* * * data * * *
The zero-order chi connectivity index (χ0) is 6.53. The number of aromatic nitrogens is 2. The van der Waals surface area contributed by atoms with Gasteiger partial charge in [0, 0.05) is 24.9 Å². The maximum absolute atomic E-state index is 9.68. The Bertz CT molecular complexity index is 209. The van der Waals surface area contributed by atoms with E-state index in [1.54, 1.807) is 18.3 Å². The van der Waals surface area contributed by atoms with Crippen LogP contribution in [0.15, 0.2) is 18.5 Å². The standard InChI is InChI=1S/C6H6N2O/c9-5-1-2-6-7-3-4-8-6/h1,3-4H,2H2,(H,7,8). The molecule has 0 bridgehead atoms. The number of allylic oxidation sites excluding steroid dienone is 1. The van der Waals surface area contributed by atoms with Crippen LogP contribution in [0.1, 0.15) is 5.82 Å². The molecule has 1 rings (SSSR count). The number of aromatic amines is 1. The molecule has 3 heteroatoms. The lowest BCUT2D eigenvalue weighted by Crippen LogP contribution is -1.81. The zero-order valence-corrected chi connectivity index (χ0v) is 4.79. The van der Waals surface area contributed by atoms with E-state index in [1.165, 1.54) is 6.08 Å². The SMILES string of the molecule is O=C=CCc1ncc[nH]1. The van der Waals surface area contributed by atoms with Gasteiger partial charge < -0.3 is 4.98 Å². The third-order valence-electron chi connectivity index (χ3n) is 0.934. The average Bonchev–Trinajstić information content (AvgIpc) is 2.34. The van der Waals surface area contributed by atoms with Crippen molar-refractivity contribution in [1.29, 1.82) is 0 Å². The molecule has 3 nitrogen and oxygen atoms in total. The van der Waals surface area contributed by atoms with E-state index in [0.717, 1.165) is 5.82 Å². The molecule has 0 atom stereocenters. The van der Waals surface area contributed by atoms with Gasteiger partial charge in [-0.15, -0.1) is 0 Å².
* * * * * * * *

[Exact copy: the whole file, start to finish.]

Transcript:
The zero-order chi connectivity index (χ0) is 6.53. The number of aromatic nitrogens is 2. The van der Waals surface area contributed by atoms with Gasteiger partial charge in [0, 0.05) is 24.9 Å². The maximum absolute atomic E-state index is 9.68. The Bertz CT molecular complexity index is 209. The van der Waals surface area contributed by atoms with E-state index in [1.54, 1.807) is 18.3 Å². The van der Waals surface area contributed by atoms with Crippen LogP contribution in [0.15, 0.2) is 18.5 Å². The standard InChI is InChI=1S/C6H6N2O/c9-5-1-2-6-7-3-4-8-6/h1,3-4H,2H2,(H,7,8). The molecule has 0 bridgehead atoms. The number of allylic oxidation sites excluding steroid dienone is 1. The van der Waals surface area contributed by atoms with Crippen LogP contribution in [0.1, 0.15) is 5.82 Å². The molecule has 1 rings (SSSR count). The number of aromatic amines is 1. The molecule has 3 heteroatoms. The lowest BCUT2D eigenvalue weighted by Crippen LogP contribution is -1.81. The zero-order valence-corrected chi connectivity index (χ0v) is 4.79. The van der Waals surface area contributed by atoms with E-state index in [1.165, 1.54) is 6.08 Å². The SMILES string of the molecule is O=C=CCc1ncc[nH]1. The van der Waals surface area contributed by atoms with Gasteiger partial charge < -0.3 is 4.98 Å². The third-order valence-electron chi connectivity index (χ3n) is 0.934. The average Bonchev–Trinajstić information content (AvgIpc) is 2.34. The van der Waals surface area contributed by atoms with Crippen molar-refractivity contribution in [1.29, 1.82) is 0 Å². The molecule has 3 nitrogen and oxygen atoms in total. The van der Waals surface area contributed by atoms with E-state index in [0.717, 1.165) is 5.82 Å². The molecule has 0 atom stereocenters. The van der Waals surface area contributed by atoms with Gasteiger partial charge in [-0.15, -0.1) is 0 Å².